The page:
"What a vision Jack O'Neill had!"
We've asked Theresa Coyle, one of O'Neill Sea Odyssey's long-time supporters, to share her thoughts about her unique connection to, and history with, the OSO program. Here's what she had to say....
In 1996, after 26 years of teaching at the elementary level, I decided to take a half time position for a year. It was that decision that led me to O'Neill Sea Odyssey. Jack O'Neill was launching his new idea of offering an educational program aboard the Team O'Neill catamaran to teach about the importance of taking care of the ocean, and he was looking for an education coordinator to help him establish it.
Fortunately for me, I was chosen for the job and ended up spending the next six years teaching part-time and working part-time with Jack to create what would become an amazing gift to educators and their students - and to the community, as well.
The program started out as a 3 hour, 3 station experience that was offered to K-12 teachers in exchange for a community service project. It involved lessons on Marine Biology, Marine Ecology, and Navigation with instruction in each of the 3 areas on the boat with follow up instruction in the on-shore classroom. After the first year, we determined that it was better suited to the 4th - 6th grade levels (as it addressed several state standards in science and math) and began to fine tune it with that in mind.
One of the most exciting components of the program was the community service project requirement. We asked teachers to propose a community service project as their "payment" for the trip (which allowed us to participate - as our classroom budgets would not have) and as a result many benefited. The projects included establishing recycling programs at school, beach clean-ups, school and community clean-ups, storm drain stenciling, designing and posting artwork and informational posters around the community and more. A personal favorite was a class that wrote poetry about their experience with the program, created illustrated poetry books, sold them as a fundraiser and then donated the money back to the O'Neill Sea Odyssey program which added to the funds for future classes to be able to take part. A nice full-circle initiative.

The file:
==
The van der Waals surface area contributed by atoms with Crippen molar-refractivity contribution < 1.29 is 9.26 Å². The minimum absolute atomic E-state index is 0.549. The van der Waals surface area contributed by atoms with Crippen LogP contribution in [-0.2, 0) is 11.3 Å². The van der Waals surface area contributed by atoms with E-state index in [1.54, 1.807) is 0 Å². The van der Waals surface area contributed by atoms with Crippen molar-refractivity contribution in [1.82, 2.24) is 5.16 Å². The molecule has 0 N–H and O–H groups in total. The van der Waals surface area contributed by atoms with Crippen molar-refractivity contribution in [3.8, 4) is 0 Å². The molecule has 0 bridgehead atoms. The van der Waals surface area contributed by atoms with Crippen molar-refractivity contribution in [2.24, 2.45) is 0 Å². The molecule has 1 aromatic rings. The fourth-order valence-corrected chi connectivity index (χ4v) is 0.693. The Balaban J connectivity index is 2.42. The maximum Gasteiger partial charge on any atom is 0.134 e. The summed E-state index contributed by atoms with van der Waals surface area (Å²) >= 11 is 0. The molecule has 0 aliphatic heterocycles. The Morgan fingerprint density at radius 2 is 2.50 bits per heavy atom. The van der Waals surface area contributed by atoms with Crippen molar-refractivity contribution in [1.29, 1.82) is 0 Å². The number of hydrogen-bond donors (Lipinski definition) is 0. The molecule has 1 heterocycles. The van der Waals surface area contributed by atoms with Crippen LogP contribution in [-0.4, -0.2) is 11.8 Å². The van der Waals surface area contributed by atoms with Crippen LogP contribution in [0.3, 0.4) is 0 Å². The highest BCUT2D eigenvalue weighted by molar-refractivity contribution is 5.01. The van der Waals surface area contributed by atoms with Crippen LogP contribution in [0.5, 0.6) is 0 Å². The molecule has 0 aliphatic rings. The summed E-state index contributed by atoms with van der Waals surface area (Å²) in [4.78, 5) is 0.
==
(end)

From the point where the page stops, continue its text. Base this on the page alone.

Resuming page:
Among the many other benefits that the program has provided, is the ripple effect that has been felt throughout the communities. Not only have the participating students taken home important lessons about the ocean and the environment, but their parents and chaperones have too. Along with the nearly 100,000 students served, there are many, many more lives that have been touched by the program. What a vision Jack O'Neill had!
My husband, Michael, and I continue to support the program because we believe in it! Not only does it address environmental concerns in an engaging, hands on way, it also targets a young population that has the potential to take these lessons to heart at an early age and spread the word to others. It's important to us to be a part of something that teaches invaluable lessons now and will have an impact on future generations as well.
What does the ocean mean to you?
There is something about the ocean that has always drawn me in. As a young girl, I spent many vacations with my family camping and clamming at Pismo Beach and fishing at Morro Bay, or out in the open ocean, and I just couldn't get enough. I loved being near the water, in the water, near the wildlife, and just loved the smell of "the coast" as we called it. In later years, the beaches near Santa Cruz were a frequent destination with friends and family. When I grew up and moved up to the mountains to start my teaching career, I missed the ocean and always looked for reasons to come back. When a teaching opportunity came up that would bring me back to the coast, I couldn't say yes fast enough. Not only was I able to enjoy the ocean again, I could also share it with my students through the many field trips, lessons, and activities that were ocean related. Now that I'm retired, I enjoy walks near the ocean almost daily, take every opportunity to be out on the water, and continue to appreciate what a treasure the ocean is.
Thank you, Theresa and Michael! We are grateful for your continued support. OSO couldn’t do it without you.
Please join the Coyle's and others who have contributed in support of our 100,000th student milestone.